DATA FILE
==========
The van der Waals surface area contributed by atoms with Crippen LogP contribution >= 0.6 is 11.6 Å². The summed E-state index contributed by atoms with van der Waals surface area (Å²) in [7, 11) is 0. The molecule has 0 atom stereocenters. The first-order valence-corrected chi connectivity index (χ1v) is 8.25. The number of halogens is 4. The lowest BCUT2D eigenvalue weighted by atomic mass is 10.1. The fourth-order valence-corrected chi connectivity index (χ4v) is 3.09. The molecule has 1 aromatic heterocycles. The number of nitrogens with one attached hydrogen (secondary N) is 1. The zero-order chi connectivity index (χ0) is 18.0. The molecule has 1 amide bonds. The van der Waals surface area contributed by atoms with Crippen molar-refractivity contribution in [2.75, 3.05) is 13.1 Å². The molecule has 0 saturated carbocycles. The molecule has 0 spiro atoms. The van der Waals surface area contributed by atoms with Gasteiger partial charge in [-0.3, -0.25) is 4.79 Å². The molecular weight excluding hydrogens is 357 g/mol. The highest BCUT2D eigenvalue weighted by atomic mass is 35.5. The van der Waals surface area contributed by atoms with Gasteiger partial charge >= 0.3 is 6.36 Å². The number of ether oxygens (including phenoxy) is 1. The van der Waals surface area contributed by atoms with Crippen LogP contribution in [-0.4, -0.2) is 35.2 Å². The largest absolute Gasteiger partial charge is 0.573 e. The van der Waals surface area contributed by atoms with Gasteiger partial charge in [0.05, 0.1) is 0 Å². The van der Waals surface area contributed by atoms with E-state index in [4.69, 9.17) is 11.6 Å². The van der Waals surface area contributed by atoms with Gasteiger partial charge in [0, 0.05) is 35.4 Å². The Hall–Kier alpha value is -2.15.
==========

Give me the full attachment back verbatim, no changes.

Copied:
The van der Waals surface area contributed by atoms with Crippen LogP contribution >= 0.6 is 11.6 Å². The summed E-state index contributed by atoms with van der Waals surface area (Å²) in [7, 11) is 0. The molecule has 0 atom stereocenters. The first-order valence-corrected chi connectivity index (χ1v) is 8.25. The number of halogens is 4. The lowest BCUT2D eigenvalue weighted by atomic mass is 10.1. The fourth-order valence-corrected chi connectivity index (χ4v) is 3.09. The molecule has 1 aromatic heterocycles. The number of nitrogens with one attached hydrogen (secondary N) is 1. The zero-order chi connectivity index (χ0) is 18.0. The molecule has 1 amide bonds. The van der Waals surface area contributed by atoms with Crippen molar-refractivity contribution in [2.75, 3.05) is 13.1 Å². The molecule has 0 saturated carbocycles. The molecule has 0 spiro atoms. The van der Waals surface area contributed by atoms with Gasteiger partial charge in [-0.3, -0.25) is 4.79 Å². The molecular weight excluding hydrogens is 357 g/mol. The highest BCUT2D eigenvalue weighted by atomic mass is 35.5. The van der Waals surface area contributed by atoms with Gasteiger partial charge >= 0.3 is 6.36 Å². The number of ether oxygens (including phenoxy) is 1. The van der Waals surface area contributed by atoms with Crippen LogP contribution in [-0.4, -0.2) is 35.2 Å². The largest absolute Gasteiger partial charge is 0.573 e. The van der Waals surface area contributed by atoms with Gasteiger partial charge in [0.05, 0.1) is 0 Å². The van der Waals surface area contributed by atoms with E-state index in [4.69, 9.17) is 11.6 Å². The van der Waals surface area contributed by atoms with Gasteiger partial charge in [0, 0.05) is 35.4 Å². The Hall–Kier alpha value is -2.15.